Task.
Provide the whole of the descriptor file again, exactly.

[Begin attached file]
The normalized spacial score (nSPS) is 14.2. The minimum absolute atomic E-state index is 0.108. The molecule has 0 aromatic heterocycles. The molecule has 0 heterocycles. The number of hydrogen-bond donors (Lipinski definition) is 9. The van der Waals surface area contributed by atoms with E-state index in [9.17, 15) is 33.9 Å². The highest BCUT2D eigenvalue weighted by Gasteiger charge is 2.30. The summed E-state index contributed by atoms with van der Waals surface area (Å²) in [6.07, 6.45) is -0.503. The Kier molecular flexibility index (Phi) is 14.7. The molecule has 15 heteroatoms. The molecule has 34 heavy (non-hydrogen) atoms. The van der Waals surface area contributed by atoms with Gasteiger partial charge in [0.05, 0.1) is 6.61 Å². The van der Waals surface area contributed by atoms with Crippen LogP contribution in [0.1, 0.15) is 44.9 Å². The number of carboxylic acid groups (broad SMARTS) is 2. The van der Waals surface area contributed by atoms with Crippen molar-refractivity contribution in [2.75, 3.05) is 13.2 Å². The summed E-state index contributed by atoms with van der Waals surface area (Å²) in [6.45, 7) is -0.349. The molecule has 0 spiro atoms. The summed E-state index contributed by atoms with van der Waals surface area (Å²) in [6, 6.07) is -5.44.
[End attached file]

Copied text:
The normalized spacial score (nSPS) is 14.2. The minimum absolute atomic E-state index is 0.108. The molecule has 0 aromatic heterocycles. The molecule has 0 heterocycles. The number of hydrogen-bond donors (Lipinski definition) is 9. The van der Waals surface area contributed by atoms with E-state index in [9.17, 15) is 33.9 Å². The highest BCUT2D eigenvalue weighted by Gasteiger charge is 2.30. The summed E-state index contributed by atoms with van der Waals surface area (Å²) in [6.07, 6.45) is -0.503. The Kier molecular flexibility index (Phi) is 14.7. The molecule has 15 heteroatoms. The molecule has 34 heavy (non-hydrogen) atoms. The van der Waals surface area contributed by atoms with Gasteiger partial charge in [0.05, 0.1) is 6.61 Å². The van der Waals surface area contributed by atoms with Crippen LogP contribution in [0.1, 0.15) is 44.9 Å². The number of carboxylic acid groups (broad SMARTS) is 2. The van der Waals surface area contributed by atoms with Crippen molar-refractivity contribution in [2.75, 3.05) is 13.2 Å². The summed E-state index contributed by atoms with van der Waals surface area (Å²) in [6.45, 7) is -0.349. The molecule has 0 spiro atoms. The summed E-state index contributed by atoms with van der Waals surface area (Å²) in [6, 6.07) is -5.44.